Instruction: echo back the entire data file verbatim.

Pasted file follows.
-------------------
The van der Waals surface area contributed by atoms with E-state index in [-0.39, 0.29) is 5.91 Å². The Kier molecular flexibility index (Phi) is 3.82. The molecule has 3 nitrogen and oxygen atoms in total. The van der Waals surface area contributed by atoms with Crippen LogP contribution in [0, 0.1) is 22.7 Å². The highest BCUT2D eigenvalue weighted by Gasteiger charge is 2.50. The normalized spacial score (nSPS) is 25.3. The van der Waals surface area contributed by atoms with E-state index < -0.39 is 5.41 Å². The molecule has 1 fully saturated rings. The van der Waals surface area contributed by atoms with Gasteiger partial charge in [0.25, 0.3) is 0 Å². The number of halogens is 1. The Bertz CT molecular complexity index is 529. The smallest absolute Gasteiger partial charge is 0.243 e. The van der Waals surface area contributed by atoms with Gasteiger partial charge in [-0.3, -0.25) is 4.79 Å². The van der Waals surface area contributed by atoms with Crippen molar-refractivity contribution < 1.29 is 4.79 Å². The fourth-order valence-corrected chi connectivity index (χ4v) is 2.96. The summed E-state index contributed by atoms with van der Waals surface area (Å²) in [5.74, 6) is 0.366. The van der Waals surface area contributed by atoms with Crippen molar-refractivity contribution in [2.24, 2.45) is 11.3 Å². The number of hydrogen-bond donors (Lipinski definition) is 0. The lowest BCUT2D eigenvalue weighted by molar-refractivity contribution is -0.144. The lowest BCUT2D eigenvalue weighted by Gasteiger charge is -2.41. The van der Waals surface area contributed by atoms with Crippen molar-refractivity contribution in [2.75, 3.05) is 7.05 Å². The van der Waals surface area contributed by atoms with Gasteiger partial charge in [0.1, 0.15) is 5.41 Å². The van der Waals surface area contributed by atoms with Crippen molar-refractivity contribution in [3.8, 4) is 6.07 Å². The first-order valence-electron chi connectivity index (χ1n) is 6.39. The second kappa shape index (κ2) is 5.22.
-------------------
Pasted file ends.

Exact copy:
The van der Waals surface area contributed by atoms with E-state index in [-0.39, 0.29) is 5.91 Å². The Kier molecular flexibility index (Phi) is 3.82. The molecule has 3 nitrogen and oxygen atoms in total. The van der Waals surface area contributed by atoms with Crippen LogP contribution in [0, 0.1) is 22.7 Å². The highest BCUT2D eigenvalue weighted by Gasteiger charge is 2.50. The normalized spacial score (nSPS) is 25.3. The van der Waals surface area contributed by atoms with E-state index < -0.39 is 5.41 Å². The molecule has 1 fully saturated rings. The van der Waals surface area contributed by atoms with Gasteiger partial charge in [0.25, 0.3) is 0 Å². The number of halogens is 1. The Bertz CT molecular complexity index is 529. The smallest absolute Gasteiger partial charge is 0.243 e. The van der Waals surface area contributed by atoms with Gasteiger partial charge in [-0.3, -0.25) is 4.79 Å². The van der Waals surface area contributed by atoms with Crippen molar-refractivity contribution < 1.29 is 4.79 Å². The fourth-order valence-corrected chi connectivity index (χ4v) is 2.96. The summed E-state index contributed by atoms with van der Waals surface area (Å²) in [5.74, 6) is 0.366. The van der Waals surface area contributed by atoms with Crippen molar-refractivity contribution in [2.24, 2.45) is 11.3 Å². The number of hydrogen-bond donors (Lipinski definition) is 0. The lowest BCUT2D eigenvalue weighted by molar-refractivity contribution is -0.144. The lowest BCUT2D eigenvalue weighted by Gasteiger charge is -2.41. The van der Waals surface area contributed by atoms with Crippen molar-refractivity contribution in [2.75, 3.05) is 7.05 Å². The van der Waals surface area contributed by atoms with Gasteiger partial charge in [0.1, 0.15) is 5.41 Å². The van der Waals surface area contributed by atoms with Crippen molar-refractivity contribution in [3.8, 4) is 6.07 Å². The first-order valence-electron chi connectivity index (χ1n) is 6.39. The second kappa shape index (κ2) is 5.22.